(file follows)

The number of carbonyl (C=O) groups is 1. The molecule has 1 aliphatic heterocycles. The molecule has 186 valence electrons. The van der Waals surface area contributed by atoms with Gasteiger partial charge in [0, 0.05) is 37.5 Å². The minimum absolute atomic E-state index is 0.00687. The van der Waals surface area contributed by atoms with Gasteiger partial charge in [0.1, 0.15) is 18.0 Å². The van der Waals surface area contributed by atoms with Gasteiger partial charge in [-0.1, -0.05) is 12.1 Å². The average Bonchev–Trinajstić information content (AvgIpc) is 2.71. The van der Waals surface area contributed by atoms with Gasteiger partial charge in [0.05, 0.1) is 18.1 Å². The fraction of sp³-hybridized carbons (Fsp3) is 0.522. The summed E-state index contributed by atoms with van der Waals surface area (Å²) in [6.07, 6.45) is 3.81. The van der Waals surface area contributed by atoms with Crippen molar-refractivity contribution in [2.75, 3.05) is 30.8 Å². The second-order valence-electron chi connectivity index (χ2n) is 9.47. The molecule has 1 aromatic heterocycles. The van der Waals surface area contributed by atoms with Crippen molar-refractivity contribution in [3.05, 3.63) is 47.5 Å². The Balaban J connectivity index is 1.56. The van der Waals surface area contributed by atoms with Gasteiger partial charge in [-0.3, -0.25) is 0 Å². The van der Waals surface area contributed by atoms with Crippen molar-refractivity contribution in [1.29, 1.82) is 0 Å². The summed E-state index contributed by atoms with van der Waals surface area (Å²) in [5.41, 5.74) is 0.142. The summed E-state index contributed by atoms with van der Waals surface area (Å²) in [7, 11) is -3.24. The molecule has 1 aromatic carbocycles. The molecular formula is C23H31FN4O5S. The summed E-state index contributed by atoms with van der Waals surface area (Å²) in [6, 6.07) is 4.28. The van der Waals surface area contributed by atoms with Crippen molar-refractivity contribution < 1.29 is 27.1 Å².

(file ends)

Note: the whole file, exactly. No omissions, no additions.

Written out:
The number of carbonyl (C=O) groups is 1. The molecule has 1 aliphatic heterocycles. The molecule has 186 valence electrons. The van der Waals surface area contributed by atoms with Gasteiger partial charge in [0, 0.05) is 37.5 Å². The minimum absolute atomic E-state index is 0.00687. The van der Waals surface area contributed by atoms with Gasteiger partial charge in [0.1, 0.15) is 18.0 Å². The van der Waals surface area contributed by atoms with Gasteiger partial charge in [-0.1, -0.05) is 12.1 Å². The average Bonchev–Trinajstić information content (AvgIpc) is 2.71. The van der Waals surface area contributed by atoms with Gasteiger partial charge in [0.05, 0.1) is 18.1 Å². The fraction of sp³-hybridized carbons (Fsp3) is 0.522. The summed E-state index contributed by atoms with van der Waals surface area (Å²) in [6.07, 6.45) is 3.81. The van der Waals surface area contributed by atoms with Crippen molar-refractivity contribution in [2.75, 3.05) is 30.8 Å². The second-order valence-electron chi connectivity index (χ2n) is 9.47. The molecule has 1 aromatic heterocycles. The van der Waals surface area contributed by atoms with Crippen molar-refractivity contribution in [3.05, 3.63) is 47.5 Å². The Balaban J connectivity index is 1.56. The van der Waals surface area contributed by atoms with Gasteiger partial charge in [-0.3, -0.25) is 0 Å². The van der Waals surface area contributed by atoms with Crippen molar-refractivity contribution in [1.29, 1.82) is 0 Å². The summed E-state index contributed by atoms with van der Waals surface area (Å²) in [5.41, 5.74) is 0.142. The summed E-state index contributed by atoms with van der Waals surface area (Å²) in [7, 11) is -3.24. The molecule has 1 aromatic carbocycles. The molecular formula is C23H31FN4O5S. The summed E-state index contributed by atoms with van der Waals surface area (Å²) in [6, 6.07) is 4.28. The van der Waals surface area contributed by atoms with Crippen molar-refractivity contribution < 1.29 is 27.1 Å².